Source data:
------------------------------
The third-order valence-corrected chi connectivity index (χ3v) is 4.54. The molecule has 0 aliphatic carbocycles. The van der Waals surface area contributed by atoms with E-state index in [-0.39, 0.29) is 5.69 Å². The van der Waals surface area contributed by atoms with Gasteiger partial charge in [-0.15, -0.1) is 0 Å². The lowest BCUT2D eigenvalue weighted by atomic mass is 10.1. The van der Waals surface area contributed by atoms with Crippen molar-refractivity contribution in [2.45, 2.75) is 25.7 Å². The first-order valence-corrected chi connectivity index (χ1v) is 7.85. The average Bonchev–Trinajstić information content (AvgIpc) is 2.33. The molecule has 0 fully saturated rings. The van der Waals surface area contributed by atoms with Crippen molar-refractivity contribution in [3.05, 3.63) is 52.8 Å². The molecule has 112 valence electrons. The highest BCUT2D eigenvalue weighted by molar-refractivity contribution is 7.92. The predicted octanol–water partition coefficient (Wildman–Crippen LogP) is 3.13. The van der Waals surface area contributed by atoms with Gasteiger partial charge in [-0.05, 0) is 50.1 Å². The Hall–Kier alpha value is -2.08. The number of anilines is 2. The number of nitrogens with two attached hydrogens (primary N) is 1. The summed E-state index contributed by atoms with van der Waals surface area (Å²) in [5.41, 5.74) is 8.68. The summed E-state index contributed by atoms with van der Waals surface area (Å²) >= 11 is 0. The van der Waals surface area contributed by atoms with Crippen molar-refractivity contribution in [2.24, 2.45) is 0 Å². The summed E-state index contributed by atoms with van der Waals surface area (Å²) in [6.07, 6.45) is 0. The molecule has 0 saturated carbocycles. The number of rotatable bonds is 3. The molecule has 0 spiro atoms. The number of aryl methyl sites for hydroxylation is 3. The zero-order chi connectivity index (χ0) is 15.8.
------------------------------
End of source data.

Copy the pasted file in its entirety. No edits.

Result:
The third-order valence-corrected chi connectivity index (χ3v) is 4.54. The molecule has 0 aliphatic carbocycles. The van der Waals surface area contributed by atoms with E-state index in [-0.39, 0.29) is 5.69 Å². The van der Waals surface area contributed by atoms with Gasteiger partial charge in [-0.15, -0.1) is 0 Å². The lowest BCUT2D eigenvalue weighted by atomic mass is 10.1. The van der Waals surface area contributed by atoms with Crippen molar-refractivity contribution in [2.45, 2.75) is 25.7 Å². The first-order valence-corrected chi connectivity index (χ1v) is 7.85. The average Bonchev–Trinajstić information content (AvgIpc) is 2.33. The molecule has 0 fully saturated rings. The van der Waals surface area contributed by atoms with Crippen molar-refractivity contribution in [3.05, 3.63) is 52.8 Å². The molecule has 112 valence electrons. The highest BCUT2D eigenvalue weighted by molar-refractivity contribution is 7.92. The predicted octanol–water partition coefficient (Wildman–Crippen LogP) is 3.13. The van der Waals surface area contributed by atoms with Gasteiger partial charge in [-0.05, 0) is 50.1 Å². The Hall–Kier alpha value is -2.08. The number of anilines is 2. The number of nitrogens with two attached hydrogens (primary N) is 1. The summed E-state index contributed by atoms with van der Waals surface area (Å²) in [5.41, 5.74) is 8.68. The summed E-state index contributed by atoms with van der Waals surface area (Å²) >= 11 is 0. The van der Waals surface area contributed by atoms with Crippen molar-refractivity contribution in [2.24, 2.45) is 0 Å². The summed E-state index contributed by atoms with van der Waals surface area (Å²) in [6.07, 6.45) is 0. The molecule has 0 saturated carbocycles. The number of rotatable bonds is 3. The molecule has 0 spiro atoms. The number of aryl methyl sites for hydroxylation is 3. The zero-order chi connectivity index (χ0) is 15.8.